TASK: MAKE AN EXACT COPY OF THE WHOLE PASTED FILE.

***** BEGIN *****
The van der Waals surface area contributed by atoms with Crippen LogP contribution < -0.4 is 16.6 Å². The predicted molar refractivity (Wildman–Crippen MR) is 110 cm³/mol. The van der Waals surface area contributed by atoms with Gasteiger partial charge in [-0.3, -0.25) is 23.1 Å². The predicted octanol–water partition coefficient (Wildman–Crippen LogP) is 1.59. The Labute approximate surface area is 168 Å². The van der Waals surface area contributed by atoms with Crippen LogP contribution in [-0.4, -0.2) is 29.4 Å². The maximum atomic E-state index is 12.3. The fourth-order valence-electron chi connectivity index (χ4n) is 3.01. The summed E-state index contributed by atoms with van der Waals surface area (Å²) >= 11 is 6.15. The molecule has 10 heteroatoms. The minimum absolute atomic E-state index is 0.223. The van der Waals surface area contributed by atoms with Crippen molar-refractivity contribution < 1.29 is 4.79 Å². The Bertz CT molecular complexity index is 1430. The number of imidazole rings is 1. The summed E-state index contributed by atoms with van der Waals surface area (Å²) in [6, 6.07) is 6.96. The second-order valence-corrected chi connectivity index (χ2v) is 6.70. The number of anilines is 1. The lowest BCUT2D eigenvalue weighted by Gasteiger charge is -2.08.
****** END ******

The van der Waals surface area contributed by atoms with Crippen LogP contribution < -0.4 is 16.6 Å². The predicted molar refractivity (Wildman–Crippen MR) is 110 cm³/mol. The van der Waals surface area contributed by atoms with Gasteiger partial charge in [-0.3, -0.25) is 23.1 Å². The predicted octanol–water partition coefficient (Wildman–Crippen LogP) is 1.59. The Labute approximate surface area is 168 Å². The van der Waals surface area contributed by atoms with Crippen LogP contribution in [-0.4, -0.2) is 29.4 Å². The maximum atomic E-state index is 12.3. The fourth-order valence-electron chi connectivity index (χ4n) is 3.01. The summed E-state index contributed by atoms with van der Waals surface area (Å²) >= 11 is 6.15. The molecule has 10 heteroatoms. The minimum absolute atomic E-state index is 0.223. The van der Waals surface area contributed by atoms with Crippen molar-refractivity contribution < 1.29 is 4.79 Å². The Bertz CT molecular complexity index is 1430. The number of imidazole rings is 1. The summed E-state index contributed by atoms with van der Waals surface area (Å²) in [6, 6.07) is 6.96. The second-order valence-corrected chi connectivity index (χ2v) is 6.70. The number of anilines is 1. The lowest BCUT2D eigenvalue weighted by Gasteiger charge is -2.08.